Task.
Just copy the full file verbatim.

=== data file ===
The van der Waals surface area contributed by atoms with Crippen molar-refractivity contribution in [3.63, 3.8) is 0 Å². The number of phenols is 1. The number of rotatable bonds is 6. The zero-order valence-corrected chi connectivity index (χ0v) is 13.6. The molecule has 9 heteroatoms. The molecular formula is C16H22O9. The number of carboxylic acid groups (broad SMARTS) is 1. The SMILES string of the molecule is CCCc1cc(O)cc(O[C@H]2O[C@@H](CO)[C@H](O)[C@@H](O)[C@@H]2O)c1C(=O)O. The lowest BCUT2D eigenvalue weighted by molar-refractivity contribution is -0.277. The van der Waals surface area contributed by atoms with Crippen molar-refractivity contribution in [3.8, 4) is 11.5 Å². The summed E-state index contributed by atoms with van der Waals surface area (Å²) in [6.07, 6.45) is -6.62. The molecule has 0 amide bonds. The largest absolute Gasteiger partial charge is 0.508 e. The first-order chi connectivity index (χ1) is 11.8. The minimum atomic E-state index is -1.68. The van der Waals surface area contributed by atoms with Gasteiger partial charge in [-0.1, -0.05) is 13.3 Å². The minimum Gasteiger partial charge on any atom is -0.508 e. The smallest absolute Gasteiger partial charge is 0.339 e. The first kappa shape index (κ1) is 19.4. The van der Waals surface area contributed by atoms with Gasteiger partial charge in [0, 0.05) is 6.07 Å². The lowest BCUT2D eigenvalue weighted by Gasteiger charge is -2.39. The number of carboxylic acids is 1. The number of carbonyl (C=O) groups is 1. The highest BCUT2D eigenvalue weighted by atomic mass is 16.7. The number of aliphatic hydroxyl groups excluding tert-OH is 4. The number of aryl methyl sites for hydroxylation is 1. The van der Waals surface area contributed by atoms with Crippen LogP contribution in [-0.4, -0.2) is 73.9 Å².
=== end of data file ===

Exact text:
The van der Waals surface area contributed by atoms with Crippen molar-refractivity contribution in [3.63, 3.8) is 0 Å². The number of phenols is 1. The number of rotatable bonds is 6. The zero-order valence-corrected chi connectivity index (χ0v) is 13.6. The molecule has 9 heteroatoms. The molecular formula is C16H22O9. The number of carboxylic acid groups (broad SMARTS) is 1. The SMILES string of the molecule is CCCc1cc(O)cc(O[C@H]2O[C@@H](CO)[C@H](O)[C@@H](O)[C@@H]2O)c1C(=O)O. The lowest BCUT2D eigenvalue weighted by molar-refractivity contribution is -0.277. The van der Waals surface area contributed by atoms with Crippen molar-refractivity contribution in [3.8, 4) is 11.5 Å². The summed E-state index contributed by atoms with van der Waals surface area (Å²) in [6.07, 6.45) is -6.62. The molecule has 0 amide bonds. The largest absolute Gasteiger partial charge is 0.508 e. The first-order chi connectivity index (χ1) is 11.8. The minimum atomic E-state index is -1.68. The van der Waals surface area contributed by atoms with Gasteiger partial charge in [-0.1, -0.05) is 13.3 Å². The minimum Gasteiger partial charge on any atom is -0.508 e. The smallest absolute Gasteiger partial charge is 0.339 e. The first kappa shape index (κ1) is 19.4. The van der Waals surface area contributed by atoms with Gasteiger partial charge in [0, 0.05) is 6.07 Å². The lowest BCUT2D eigenvalue weighted by Gasteiger charge is -2.39. The number of carboxylic acids is 1. The number of carbonyl (C=O) groups is 1. The highest BCUT2D eigenvalue weighted by atomic mass is 16.7. The number of aliphatic hydroxyl groups excluding tert-OH is 4. The number of aryl methyl sites for hydroxylation is 1. The van der Waals surface area contributed by atoms with Crippen LogP contribution in [-0.4, -0.2) is 73.9 Å².